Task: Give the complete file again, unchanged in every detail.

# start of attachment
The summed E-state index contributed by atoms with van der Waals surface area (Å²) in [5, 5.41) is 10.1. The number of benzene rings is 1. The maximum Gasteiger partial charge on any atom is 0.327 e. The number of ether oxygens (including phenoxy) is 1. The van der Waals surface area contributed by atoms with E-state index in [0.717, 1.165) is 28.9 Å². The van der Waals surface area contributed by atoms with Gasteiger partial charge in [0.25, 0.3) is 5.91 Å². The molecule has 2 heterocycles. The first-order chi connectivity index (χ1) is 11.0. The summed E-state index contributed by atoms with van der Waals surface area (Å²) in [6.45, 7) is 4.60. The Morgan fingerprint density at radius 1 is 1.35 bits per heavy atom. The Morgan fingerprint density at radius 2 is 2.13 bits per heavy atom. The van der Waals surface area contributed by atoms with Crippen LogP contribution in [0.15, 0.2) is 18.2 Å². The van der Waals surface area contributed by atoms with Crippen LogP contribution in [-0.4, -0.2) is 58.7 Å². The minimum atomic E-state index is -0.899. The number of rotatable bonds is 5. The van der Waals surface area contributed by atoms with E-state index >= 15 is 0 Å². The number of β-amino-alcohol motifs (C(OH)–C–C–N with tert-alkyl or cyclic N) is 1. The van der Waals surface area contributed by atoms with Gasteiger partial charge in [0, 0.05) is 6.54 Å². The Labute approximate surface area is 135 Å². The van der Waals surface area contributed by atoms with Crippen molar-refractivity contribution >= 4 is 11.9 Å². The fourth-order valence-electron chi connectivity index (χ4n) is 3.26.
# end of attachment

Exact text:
The summed E-state index contributed by atoms with van der Waals surface area (Å²) in [5, 5.41) is 10.1. The number of benzene rings is 1. The maximum Gasteiger partial charge on any atom is 0.327 e. The number of ether oxygens (including phenoxy) is 1. The van der Waals surface area contributed by atoms with E-state index in [0.717, 1.165) is 28.9 Å². The van der Waals surface area contributed by atoms with Gasteiger partial charge in [0.25, 0.3) is 5.91 Å². The molecule has 2 heterocycles. The first-order chi connectivity index (χ1) is 11.0. The summed E-state index contributed by atoms with van der Waals surface area (Å²) in [6.45, 7) is 4.60. The Morgan fingerprint density at radius 1 is 1.35 bits per heavy atom. The Morgan fingerprint density at radius 2 is 2.13 bits per heavy atom. The van der Waals surface area contributed by atoms with Crippen LogP contribution in [0.15, 0.2) is 18.2 Å². The van der Waals surface area contributed by atoms with Crippen LogP contribution in [-0.4, -0.2) is 58.7 Å². The minimum atomic E-state index is -0.899. The number of rotatable bonds is 5. The van der Waals surface area contributed by atoms with E-state index >= 15 is 0 Å². The number of β-amino-alcohol motifs (C(OH)–C–C–N with tert-alkyl or cyclic N) is 1. The van der Waals surface area contributed by atoms with Gasteiger partial charge in [0, 0.05) is 6.54 Å². The Labute approximate surface area is 135 Å². The van der Waals surface area contributed by atoms with Crippen molar-refractivity contribution >= 4 is 11.9 Å². The fourth-order valence-electron chi connectivity index (χ4n) is 3.26.